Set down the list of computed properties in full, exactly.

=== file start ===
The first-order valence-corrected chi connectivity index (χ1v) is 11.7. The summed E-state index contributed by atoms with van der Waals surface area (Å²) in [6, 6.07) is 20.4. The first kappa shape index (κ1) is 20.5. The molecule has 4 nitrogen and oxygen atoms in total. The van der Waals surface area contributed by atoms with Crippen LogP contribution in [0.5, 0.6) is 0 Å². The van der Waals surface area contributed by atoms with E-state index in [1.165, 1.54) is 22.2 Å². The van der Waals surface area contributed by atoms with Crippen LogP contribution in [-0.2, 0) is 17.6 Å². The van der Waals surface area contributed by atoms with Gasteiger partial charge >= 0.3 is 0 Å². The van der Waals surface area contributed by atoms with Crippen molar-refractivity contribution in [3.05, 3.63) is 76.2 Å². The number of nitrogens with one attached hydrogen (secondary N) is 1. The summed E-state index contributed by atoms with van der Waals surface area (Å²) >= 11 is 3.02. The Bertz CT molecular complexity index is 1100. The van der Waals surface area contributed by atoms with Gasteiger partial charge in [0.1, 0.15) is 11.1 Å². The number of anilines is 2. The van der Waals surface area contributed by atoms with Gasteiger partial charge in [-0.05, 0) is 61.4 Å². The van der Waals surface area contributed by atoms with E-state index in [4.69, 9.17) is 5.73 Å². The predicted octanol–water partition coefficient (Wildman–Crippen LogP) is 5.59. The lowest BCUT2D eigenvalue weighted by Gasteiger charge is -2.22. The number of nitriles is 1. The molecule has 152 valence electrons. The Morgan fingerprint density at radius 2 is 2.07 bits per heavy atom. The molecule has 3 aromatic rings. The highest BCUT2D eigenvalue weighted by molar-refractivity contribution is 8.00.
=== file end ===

The first-order valence-corrected chi connectivity index (χ1v) is 11.7. The summed E-state index contributed by atoms with van der Waals surface area (Å²) in [6, 6.07) is 20.4. The first kappa shape index (κ1) is 20.5. The molecule has 4 nitrogen and oxygen atoms in total. The van der Waals surface area contributed by atoms with Crippen LogP contribution in [0.5, 0.6) is 0 Å². The van der Waals surface area contributed by atoms with E-state index in [1.165, 1.54) is 22.2 Å². The van der Waals surface area contributed by atoms with Crippen LogP contribution in [-0.2, 0) is 17.6 Å². The van der Waals surface area contributed by atoms with Gasteiger partial charge >= 0.3 is 0 Å². The van der Waals surface area contributed by atoms with Crippen molar-refractivity contribution in [3.05, 3.63) is 76.2 Å². The number of nitrogens with one attached hydrogen (secondary N) is 1. The summed E-state index contributed by atoms with van der Waals surface area (Å²) >= 11 is 3.02. The Bertz CT molecular complexity index is 1100. The van der Waals surface area contributed by atoms with Gasteiger partial charge in [0.1, 0.15) is 11.1 Å². The number of anilines is 2. The van der Waals surface area contributed by atoms with Gasteiger partial charge in [-0.05, 0) is 61.4 Å². The van der Waals surface area contributed by atoms with E-state index in [4.69, 9.17) is 5.73 Å². The predicted octanol–water partition coefficient (Wildman–Crippen LogP) is 5.59. The lowest BCUT2D eigenvalue weighted by Gasteiger charge is -2.22. The number of nitriles is 1. The molecule has 152 valence electrons. The Morgan fingerprint density at radius 2 is 2.07 bits per heavy atom. The molecule has 3 aromatic rings. The highest BCUT2D eigenvalue weighted by molar-refractivity contribution is 8.00.